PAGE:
To drive this home God recites to David the divine presence and activity in his own life. God chose David from the humblest of origins to make him prince of God's people (7:8). God has been with David continuously and has removed his enemies (7:9a; cf. 5:10; 1 Sam 16:18; 17:37; 18:14,28). David's world-wide fame rests not on his own heroic achievements but on God's activity in his life (7:9b). In all of this God has been at work not just for David's benefit but for the ultimate benefit of Israel, the people of God (7:10-11a; note the use of "my people Israel" in 7:7,8,10,11a). Again, in a not too subtle way David is being reminded that is he is not God's benefactor but also that Israel does not belong to him. Israel belongs to God, and David's royal position and triumphs are for Israel's benefits.

The climax of God's message comes in 7:11b which harkens back to the theme of housing projects expressed in 7:2,5, but it introduces a very surprising element: God will be the one to build a house for David, not vice versa. The house God has in mind is the Davidic dynasty, and here it comes as a pure, gracious promise. David cannot possibly legitimize himself or his successors. Rather, God has promised a dynasty forever (7:16). David's housing project fades into the far background. God's housing project is at center stage. It is an unconditional, undeserved, unending promise from God.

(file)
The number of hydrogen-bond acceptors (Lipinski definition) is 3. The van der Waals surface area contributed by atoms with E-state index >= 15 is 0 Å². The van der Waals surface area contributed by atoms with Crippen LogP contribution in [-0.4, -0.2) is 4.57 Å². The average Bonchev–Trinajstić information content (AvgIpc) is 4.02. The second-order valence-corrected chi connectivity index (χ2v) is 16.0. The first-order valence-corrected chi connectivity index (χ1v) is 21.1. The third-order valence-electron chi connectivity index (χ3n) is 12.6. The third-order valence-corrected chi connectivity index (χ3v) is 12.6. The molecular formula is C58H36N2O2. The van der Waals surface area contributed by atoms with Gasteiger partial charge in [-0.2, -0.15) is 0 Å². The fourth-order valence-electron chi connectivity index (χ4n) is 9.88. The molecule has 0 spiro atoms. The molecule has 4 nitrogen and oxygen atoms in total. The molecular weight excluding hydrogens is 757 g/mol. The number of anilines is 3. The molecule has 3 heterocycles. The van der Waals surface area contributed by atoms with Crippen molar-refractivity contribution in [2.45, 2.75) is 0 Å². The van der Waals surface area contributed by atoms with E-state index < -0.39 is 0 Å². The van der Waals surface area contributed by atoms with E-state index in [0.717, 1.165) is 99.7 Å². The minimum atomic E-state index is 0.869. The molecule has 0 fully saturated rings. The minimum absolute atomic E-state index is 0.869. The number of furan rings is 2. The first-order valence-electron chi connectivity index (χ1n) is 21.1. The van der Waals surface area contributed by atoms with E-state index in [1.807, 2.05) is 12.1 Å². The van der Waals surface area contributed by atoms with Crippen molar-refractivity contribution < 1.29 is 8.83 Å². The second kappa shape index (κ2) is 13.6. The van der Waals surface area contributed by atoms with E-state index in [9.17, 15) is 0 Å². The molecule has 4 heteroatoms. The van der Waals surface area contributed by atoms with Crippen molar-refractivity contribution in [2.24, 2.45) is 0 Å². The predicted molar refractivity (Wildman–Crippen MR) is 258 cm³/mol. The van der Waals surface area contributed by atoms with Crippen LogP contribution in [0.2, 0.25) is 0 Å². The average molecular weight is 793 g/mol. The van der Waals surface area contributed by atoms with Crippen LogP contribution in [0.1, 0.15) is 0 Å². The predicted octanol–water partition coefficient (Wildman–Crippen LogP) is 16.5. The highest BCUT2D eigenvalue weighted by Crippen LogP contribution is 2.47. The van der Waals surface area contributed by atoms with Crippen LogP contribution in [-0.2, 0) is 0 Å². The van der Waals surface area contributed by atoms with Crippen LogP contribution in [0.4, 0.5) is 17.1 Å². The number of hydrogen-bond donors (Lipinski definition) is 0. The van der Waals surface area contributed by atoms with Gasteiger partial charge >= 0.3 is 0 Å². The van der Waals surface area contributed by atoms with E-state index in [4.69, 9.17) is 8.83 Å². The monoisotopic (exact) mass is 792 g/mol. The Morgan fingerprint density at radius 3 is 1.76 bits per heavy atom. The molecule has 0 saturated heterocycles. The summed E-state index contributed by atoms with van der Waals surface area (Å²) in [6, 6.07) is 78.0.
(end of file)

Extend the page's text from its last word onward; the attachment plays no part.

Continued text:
The Completion of the Housing Project

The text of 2 Samuel 7 has in mind a successive royal rule over Israel by an unending line of David's descendants. It does not envision an eternal rule by one final descendant of David. That, however, is exactly how God has decided to fulfill the unconditional Promise made to David. God can be full of surprises when accomplishing divine plans. Just as 7:11b, the announcement of God's housing project, comes as a surprise to David (cf. 7:18-29), so, too, does the announcement of the completion of this housing project come as a surprise to Mary in the companion gospel story from Luke: 1. First, the angelic greeting itself catches her completely off-guard (1:26-30), but then the content of that angelic announcement is almost beyond belief. God's promise to David will find its ultimate fulfillment in a child she shall bear. Her son, Jesus, shall be the Son of God, shall have the throne of David, shall reign over Israel forever, and shall have an eternal kingdom (1:31-33). What David could not possibly build, God gave to him as a housing project of pure promise. What no human being can possibly accomplish, God now announces. It will come to pass in the birth of Mary's child: The kingdom of God is being built through and upon its eternal monarch, Jesus.

Richard Carlson